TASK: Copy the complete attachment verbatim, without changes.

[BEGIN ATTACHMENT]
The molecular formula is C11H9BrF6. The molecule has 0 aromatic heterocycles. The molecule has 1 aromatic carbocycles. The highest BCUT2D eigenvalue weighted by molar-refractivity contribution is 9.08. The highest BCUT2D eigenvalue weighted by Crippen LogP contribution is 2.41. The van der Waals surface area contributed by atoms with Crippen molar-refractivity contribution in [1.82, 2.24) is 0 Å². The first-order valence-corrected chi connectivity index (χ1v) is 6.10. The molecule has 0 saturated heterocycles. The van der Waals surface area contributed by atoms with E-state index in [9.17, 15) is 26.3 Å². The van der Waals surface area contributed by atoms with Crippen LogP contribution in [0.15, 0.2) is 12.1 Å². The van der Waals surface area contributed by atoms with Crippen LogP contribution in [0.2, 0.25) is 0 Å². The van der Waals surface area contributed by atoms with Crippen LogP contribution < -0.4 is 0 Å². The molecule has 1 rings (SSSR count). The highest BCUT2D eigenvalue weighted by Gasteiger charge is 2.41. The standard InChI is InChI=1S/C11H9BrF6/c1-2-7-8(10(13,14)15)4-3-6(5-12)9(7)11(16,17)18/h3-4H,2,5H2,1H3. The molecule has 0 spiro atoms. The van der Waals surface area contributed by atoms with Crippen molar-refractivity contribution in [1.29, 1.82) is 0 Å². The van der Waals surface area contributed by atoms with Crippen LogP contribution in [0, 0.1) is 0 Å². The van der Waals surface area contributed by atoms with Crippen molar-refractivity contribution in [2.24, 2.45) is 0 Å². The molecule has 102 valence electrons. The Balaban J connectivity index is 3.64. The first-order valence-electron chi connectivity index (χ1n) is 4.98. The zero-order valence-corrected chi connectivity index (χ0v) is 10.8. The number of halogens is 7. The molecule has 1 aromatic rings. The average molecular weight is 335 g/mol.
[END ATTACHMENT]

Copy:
The molecular formula is C11H9BrF6. The molecule has 0 aromatic heterocycles. The molecule has 1 aromatic carbocycles. The highest BCUT2D eigenvalue weighted by molar-refractivity contribution is 9.08. The highest BCUT2D eigenvalue weighted by Crippen LogP contribution is 2.41. The van der Waals surface area contributed by atoms with Crippen molar-refractivity contribution in [1.82, 2.24) is 0 Å². The first-order valence-corrected chi connectivity index (χ1v) is 6.10. The molecule has 0 saturated heterocycles. The van der Waals surface area contributed by atoms with E-state index in [9.17, 15) is 26.3 Å². The van der Waals surface area contributed by atoms with Crippen LogP contribution in [0.15, 0.2) is 12.1 Å². The van der Waals surface area contributed by atoms with Crippen LogP contribution in [0.2, 0.25) is 0 Å². The van der Waals surface area contributed by atoms with Crippen LogP contribution < -0.4 is 0 Å². The molecule has 1 rings (SSSR count). The highest BCUT2D eigenvalue weighted by Gasteiger charge is 2.41. The standard InChI is InChI=1S/C11H9BrF6/c1-2-7-8(10(13,14)15)4-3-6(5-12)9(7)11(16,17)18/h3-4H,2,5H2,1H3. The molecule has 0 spiro atoms. The van der Waals surface area contributed by atoms with Crippen molar-refractivity contribution in [1.29, 1.82) is 0 Å². The van der Waals surface area contributed by atoms with Crippen LogP contribution in [0, 0.1) is 0 Å². The van der Waals surface area contributed by atoms with Crippen molar-refractivity contribution in [2.24, 2.45) is 0 Å². The molecule has 102 valence electrons. The Balaban J connectivity index is 3.64. The first-order valence-electron chi connectivity index (χ1n) is 4.98. The zero-order valence-corrected chi connectivity index (χ0v) is 10.8. The number of halogens is 7. The molecule has 1 aromatic rings. The average molecular weight is 335 g/mol.